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Death of Steve Restivo;  served Robert Blake before his wife’s death

Business was buzzing as usual inside the Italian restaurant Vitello when actor Robert Blake and his wife walked in one evening in May 2001.

Blake, who rose to fame in the movie “In Cold Blood” and won an Emmy as a tough detective in the TV series “Baretta,” was a regular on the menu that there was a dish named in his honor – des fusilli pasta with marinara sauce and sautéed spinach.

After paying his bill and saying goodbye to longtime Studio City restaurant owner Steve Restivo, Blake went out that evening with his wife. Moments later, Blake burst into the restaurant. Hysterically, he said someone shot his wife. Dead.

It will be a year before Blake is arrested on suspicion of murder, and three more before he is acquitted.

Mystery and murder have always played well in LA, and it was no different with the violent death of Bonny Lee Bakley. Morbid curious people stopped by Vitello for a photo and a bite to eat. Hollywood Sightseeing Buses have added the Tujunga Avenue restaurant to their list of ghoulish celebrity stops, as has OJ Simpson’s house on Rockingham in Brentwood and Sharon Tate and Roman Polansky’s house on Cielo Drive in Benedict Canyon, the site of the first Manson family murders.

Business exploded at Vitello amid the notoriety, but Restivo and his brother Joe said the attention was largely unwanted.

“I would prefer someone to come here because a friend heard it was a good place to eat,” Restivo told The Times shortly after the shooting. “And that my friend’s wife is still alive, and he had no problem.”

Still a great personality with a booming voice and charm enough to land dozens of small Hollywood roles thanks to his famous clients, Restivo died Nov. 5 in West Hills Hospital of complications from lung cancer and COVID-19, his son Roy said. Restivo was 81 years old.

Restivo and his brother were born in Sicily and came to Chicago as children. Handy in the kitchen and armed with family recipes such as what would become al Vitello cream ravioli, the two opened a restaurant in the south of town before heading west. The brothers bought the Studio City restaurant in the early 1970s and marveled at the famous patrons strolling there.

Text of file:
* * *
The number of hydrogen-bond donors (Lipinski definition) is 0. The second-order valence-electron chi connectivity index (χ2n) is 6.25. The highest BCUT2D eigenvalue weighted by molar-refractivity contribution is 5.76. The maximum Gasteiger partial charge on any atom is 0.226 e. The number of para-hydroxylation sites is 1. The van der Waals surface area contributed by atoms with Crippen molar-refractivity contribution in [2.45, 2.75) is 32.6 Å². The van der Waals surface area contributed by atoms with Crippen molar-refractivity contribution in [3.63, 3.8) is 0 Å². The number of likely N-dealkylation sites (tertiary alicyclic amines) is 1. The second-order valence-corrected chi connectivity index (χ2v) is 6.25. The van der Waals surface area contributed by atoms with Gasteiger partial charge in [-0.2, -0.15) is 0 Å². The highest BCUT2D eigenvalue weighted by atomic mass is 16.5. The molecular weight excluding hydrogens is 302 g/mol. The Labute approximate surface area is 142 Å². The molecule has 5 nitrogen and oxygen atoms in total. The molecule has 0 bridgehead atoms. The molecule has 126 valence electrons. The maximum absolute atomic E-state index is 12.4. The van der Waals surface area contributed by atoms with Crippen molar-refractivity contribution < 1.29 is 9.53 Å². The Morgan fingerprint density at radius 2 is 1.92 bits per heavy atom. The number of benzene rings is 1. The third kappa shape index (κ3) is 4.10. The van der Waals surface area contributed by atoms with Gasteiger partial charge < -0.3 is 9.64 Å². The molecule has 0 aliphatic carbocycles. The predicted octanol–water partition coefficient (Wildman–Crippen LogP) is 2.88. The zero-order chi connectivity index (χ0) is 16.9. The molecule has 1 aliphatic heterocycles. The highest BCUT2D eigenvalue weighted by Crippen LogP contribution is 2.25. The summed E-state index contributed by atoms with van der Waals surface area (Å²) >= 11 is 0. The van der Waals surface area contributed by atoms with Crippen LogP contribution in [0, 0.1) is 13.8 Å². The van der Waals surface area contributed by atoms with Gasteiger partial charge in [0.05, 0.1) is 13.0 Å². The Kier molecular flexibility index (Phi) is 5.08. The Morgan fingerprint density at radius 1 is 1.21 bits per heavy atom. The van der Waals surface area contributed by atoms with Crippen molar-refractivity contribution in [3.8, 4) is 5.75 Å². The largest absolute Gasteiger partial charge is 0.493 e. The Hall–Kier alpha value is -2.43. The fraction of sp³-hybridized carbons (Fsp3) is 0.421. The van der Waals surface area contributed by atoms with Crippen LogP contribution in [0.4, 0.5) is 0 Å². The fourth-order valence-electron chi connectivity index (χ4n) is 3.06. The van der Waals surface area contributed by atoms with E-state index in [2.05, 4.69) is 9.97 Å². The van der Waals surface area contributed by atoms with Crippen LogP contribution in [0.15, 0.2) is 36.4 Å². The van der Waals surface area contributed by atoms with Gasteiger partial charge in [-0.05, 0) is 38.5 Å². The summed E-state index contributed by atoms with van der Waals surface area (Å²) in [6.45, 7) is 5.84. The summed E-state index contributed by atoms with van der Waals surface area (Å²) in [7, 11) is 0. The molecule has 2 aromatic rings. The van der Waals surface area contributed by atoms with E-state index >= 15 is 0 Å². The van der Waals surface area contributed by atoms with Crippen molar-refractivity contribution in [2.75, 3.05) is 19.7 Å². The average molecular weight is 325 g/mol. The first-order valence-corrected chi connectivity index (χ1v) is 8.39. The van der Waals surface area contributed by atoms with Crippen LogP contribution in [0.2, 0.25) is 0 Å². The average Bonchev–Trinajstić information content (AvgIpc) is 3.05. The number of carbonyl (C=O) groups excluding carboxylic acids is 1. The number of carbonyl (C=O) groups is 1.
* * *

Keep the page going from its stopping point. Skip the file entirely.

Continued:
One of those clients was Garry Marshall, the late Hollywood director and screenwriter. Over the years, Marshall has used his strength to put Restivo in films such as “Pretty Woman” and “The Princess Diaries” and prime-time television dramas “Remington Steele” and “Quincy ME”, among so many. ‘others. Signed photos of his fellow actors, directors and producers slowly filled the walls of Vitello.

Blake was as popular a customer as any restaurant owner could hope to find. He had started playing the role of a child in the short film “Our Gang”, had received critical acclaim in the Oscar-nominated “In Cold Blood,” and had recently appeared in the eccentric neo-noir film. David Lynch “Lost Highway”. He was friendly to customers, tipped generously, and was famous enough to attract autograph seekers.

When police arrived, Blake told officers he left his wife in the car as he returned to the restaurant to retrieve his handgun, a Smith & Wesson revolver, which had slipped from his belt during dinner . When he returned to the car, he told police, Bakley had been shot. The murder weapon, a Walther P38 9mm pistol, was later found in a nearby dumpster.

Blake was acquitted of the murder but, in a subsequent civil trial, jurors found that Blake had “intentionally caused” Bakley’s death and awarded his children $ 30 million. Broke, Blake has practically disappeared from Hollywood.

“It’s tragic, and I don’t know how it’s going to play out,” Restivo said when Blake was arrested. “But I’ll work here until the day I die, I guess, if God gives me the strength.”

Restivo and his brother sold Vitello’s in 2005. Joe died a year later, also a victim of lung cancer.

Restivo is survived by his wife, Sara; sons Roy, Vince and Steve Jr .; one brother, Salvatore; and her sister, Lucy Ricciardone.



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